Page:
TOKYO • Japan will propose a strategic dialogue with leaders of the United States, India and Australia, aiming at counteracting China's expansion under its "Belt and Road" policy, Foreign Minister Taro Kono told the Nikkei business daily.
Prime Minister Shinzo Abe is expected to propose the idea to US President Donald Trump on Nov 6, when they plan to hold a summit meeting, reported the Nikkei yesterday.
The proposal is for the leaders of the four nations to promote free trade and defence cooperation across land and sea to South-east, South and Central Asia, and beyond to the Middle East and Africa, Mr Kono said in an interview with the Nikkei on Wednesday.
"We are in an era when Japan has to assert itself diplomatically by drawing a big strategic picture," Mr Kono was quoted as saying.
"To maintain a free and open ocean, the economy and security will surely be on the table," he said.
Mr Kono said the aim was to also promote high-quality infrastructure investment across Asia and Africa. Chinese President Xi Jinping's vast Belt and Road infrastructure project was included in the ruling Communist Party's Constitution on Tuesday, giving it greater policy heft and added pressure to succeed.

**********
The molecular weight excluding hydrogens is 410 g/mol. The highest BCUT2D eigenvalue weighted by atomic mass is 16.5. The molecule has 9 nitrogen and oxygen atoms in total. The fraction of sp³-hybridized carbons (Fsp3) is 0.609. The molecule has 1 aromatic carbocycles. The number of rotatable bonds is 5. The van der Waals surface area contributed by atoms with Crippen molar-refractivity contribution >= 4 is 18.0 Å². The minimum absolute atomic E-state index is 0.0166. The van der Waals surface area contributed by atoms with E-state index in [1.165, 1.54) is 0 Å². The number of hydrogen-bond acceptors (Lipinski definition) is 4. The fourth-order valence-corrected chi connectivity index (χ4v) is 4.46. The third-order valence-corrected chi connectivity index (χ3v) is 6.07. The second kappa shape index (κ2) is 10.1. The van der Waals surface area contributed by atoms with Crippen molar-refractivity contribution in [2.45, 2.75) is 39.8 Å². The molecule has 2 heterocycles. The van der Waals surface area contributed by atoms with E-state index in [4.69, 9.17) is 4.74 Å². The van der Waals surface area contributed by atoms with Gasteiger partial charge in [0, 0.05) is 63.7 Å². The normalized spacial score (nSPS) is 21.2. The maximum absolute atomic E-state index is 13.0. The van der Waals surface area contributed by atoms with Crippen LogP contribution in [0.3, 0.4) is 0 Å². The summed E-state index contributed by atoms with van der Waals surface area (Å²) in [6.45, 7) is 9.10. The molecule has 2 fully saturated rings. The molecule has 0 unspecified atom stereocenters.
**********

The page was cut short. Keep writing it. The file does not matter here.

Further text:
The Belt and Road plan, a Silk Road-like initiative, is a vehicle for China to take a greater role on the international stage by funding and building transport and trade links across more than 60 countries.
Mr Kono also said putting pressure on North Korea would "certainly be necessary" to make Pyongyang dismantle its missile and nuclear weapons development programmes, according to the Nikkei.
LOOKING AT THE BIG PICTURE
We are in an era when Japan has to exert itself diplomatically by drawing a big strategic picture. To maintain a free and open ocean, the economy and security will surely be on the table.
FOREIGN MINISTER TARO KONO
He said if North Korea accepted a review by the International Atomic Energy Agency, it would be "the most trustworthy" option to create conditions for talks between Pyongyang and the international community.
The recent warning from North Korean Foreign Minister Ri Yong Ho of a possible atmospheric nuclear test over the Pacific Ocean should be taken literally, a senior North Korean official told CNN in an interview aired on Wednesday.
"The Foreign Minister is very well aware of the intentions of our supreme leader (Mr Kim Jong Un), so I think you should take his words literally," Mr Ri Yong Pil, a senior diplomat in North Korea's Foreign Ministry, told CNN.